On the heels of National Vehicle Theft Protection Month, LoJack shares tips to keep your company protected

LoJack Corporation, a company that produces anti-theft technology for private and commercial vehicles, recently introduced the era of the “connected vehicle thief” as part of the National Vehicle Theft Protection Month in July.

Equipment theft on jobsites is one of the most common concerns of construction business owners. Because of this, CBO asked Courtney DeMilio, LoJack’s national vice president of commerical and fleet, about the best methods for preventing equipment theft and securing your jobsite. Commercial theft recovery is DeMilio’s specialty. LoJack releases an educational study each year on what is being stolen, how it is happening and the measures you can take to avoid it.

According to DeMilio, there are two different approaches to how theft happens and why it happens. Certain precautions must be taken when you are not the owner of that equipment, such as equipment rentals or loans. The differences between consumer and commercial vehicle theft are in the type of theft approaches. Often, large groups of equipment are stolen and shipped out of the country, or stolen for parts. Vehicles are often stolen for what is inside the vehicle now, since the interior technology make it worth more. These electronics that help make your life easier can also cause you unneeded grief, though, according to DeMilio.

CBO: Tell us about the “connected vehicle thief” and what he/she means for construction jobsites.

CD: The connected thief uses the technology now available against you. That “Home” button in your GPS system that takes you home every day also leads a connected thief straight to your home. This answer, as it pertains to construction fleets, is slightly different. Fleet owners with massive fleets have very little knowledge of their VIN numbers or serial numbers. Very sophisticated thieves use your own technology against you. One example of this is a rental store. A renter could take a vehicle and switch major components out and send the vehicle back with less value. A connected thief will use technology to rent the vehicle, put a tracking device on it and then return it. When the next innocent renter goes to rent the vehicle, the thief can track it and steal it, leaving the innocent person in trouble.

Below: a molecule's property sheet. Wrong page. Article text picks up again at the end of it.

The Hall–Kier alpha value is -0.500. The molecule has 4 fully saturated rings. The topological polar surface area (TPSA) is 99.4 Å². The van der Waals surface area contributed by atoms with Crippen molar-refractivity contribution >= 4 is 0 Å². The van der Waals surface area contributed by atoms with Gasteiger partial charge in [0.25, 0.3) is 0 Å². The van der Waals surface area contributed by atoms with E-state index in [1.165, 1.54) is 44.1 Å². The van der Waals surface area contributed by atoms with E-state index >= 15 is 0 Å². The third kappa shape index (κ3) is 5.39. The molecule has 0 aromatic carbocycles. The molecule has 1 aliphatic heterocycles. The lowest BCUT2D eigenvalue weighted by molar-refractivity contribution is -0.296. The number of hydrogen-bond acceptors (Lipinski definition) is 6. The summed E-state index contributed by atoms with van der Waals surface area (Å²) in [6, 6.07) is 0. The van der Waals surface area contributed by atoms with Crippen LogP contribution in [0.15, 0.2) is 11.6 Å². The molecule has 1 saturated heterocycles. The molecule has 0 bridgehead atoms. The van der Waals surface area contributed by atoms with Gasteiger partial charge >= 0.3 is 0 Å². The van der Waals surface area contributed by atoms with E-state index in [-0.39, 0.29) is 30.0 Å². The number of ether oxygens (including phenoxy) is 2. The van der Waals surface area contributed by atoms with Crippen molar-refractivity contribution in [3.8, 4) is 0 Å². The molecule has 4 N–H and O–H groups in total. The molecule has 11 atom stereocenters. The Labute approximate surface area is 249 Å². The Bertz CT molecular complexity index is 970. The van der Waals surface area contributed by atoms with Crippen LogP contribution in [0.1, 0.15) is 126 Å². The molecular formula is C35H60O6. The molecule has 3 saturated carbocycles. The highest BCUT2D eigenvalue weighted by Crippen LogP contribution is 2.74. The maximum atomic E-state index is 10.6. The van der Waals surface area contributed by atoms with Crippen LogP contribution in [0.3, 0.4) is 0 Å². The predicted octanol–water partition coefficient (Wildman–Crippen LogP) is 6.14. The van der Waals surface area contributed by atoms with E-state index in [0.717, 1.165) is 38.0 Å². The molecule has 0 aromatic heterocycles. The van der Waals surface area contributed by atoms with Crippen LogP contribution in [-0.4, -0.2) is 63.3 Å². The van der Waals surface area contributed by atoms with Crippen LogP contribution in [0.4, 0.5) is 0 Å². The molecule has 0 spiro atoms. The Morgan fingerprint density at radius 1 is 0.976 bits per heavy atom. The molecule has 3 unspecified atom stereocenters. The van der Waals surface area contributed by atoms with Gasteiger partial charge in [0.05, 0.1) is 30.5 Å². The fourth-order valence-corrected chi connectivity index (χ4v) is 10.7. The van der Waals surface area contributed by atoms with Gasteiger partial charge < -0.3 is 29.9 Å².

The new construction vehicles, and instructions that go along with them, are coming straight from the manufacturer. There is a lot of difficulty in maintaining the security of a password or the installation of certain technology. The connected thief will disconnect a connected vehicle. It’s important that you make sure you have some kind of recording feature or a GPS-location product. A thief might know to cut the wire on a machine that came on the equipment, but GPS-location technology is using a different method to run.

CBO: What area of construction experiences the most theft?

CD: There are two answers to this question.

  1. Geographical—We can determine where most theft will take place by where a housing market is booming. Wherever there is a budding construction market, there will always be theft that follows. Another area to watch is natural disaster. If a hurricane passes through, thieves flock to the area because the equipment there is ripe for the taking. Exposure is always the bottom line in this case.
  2. Customer type or construction user type—The highest level of theft is with rental companies. It’s common sense—other people are operating their machines. It’s rented, and it’s normal when something isn’t returned on time. Another reason for this is vulnerability. Construction owners simply aren’t buying as much construction equipment as they once did. You want to run your business as efficiently as possible, and that often means renting over buying. With contractors that purchase equipment, we experience more internal theft.

CBO: According to your data, what is your most commonly stolen construction vehicle?

CD: Pick-up trucks on the over-the-road side of construction are stolen the most, by far. For equipment, it’s the skid steers and backhoes.

CBO: What is the most easily preventable risk factor among construction businesses regarding vehicle theft?

CD: There are two different, but easily preventable, factors:
1. Secure the jobsite. Something as simple as fencing makes a big difference in the amount of theft you experience. Having a security guard who checks on the jobsite over the weekends and on holidays is important.
2. Don’t leave vehicles and equipment out. If possible, bring them in and off the street. Lock up equipment. Secure all assets when they are not in use.

According to DeMilio, a lot of what construction owners can do is outside the vehicle or equipment itself. Have police patrol the area. Put up “No Trespassing” signs so people know the area is off limits. In order to successfully keep yourself from being a target, you have to think outside of the vehicle. Additionally, using an anti-theft product can help recover the massive amount of equipment that is stolen each year from construction jobsites.

“Jobsite theft could be a total disaster for your company,” DeMilio said. “But using theft recovery could mean putting your most efficient foot forward to being a well-run business that saves money.”

This is the first in a two-part series from CBO. Part two will feature statistics from LoJack’s recovery data, including the most common brands involved in equipment theft, categories of equipment and locations with the highest occurrence of theft. For more information, visit LoJack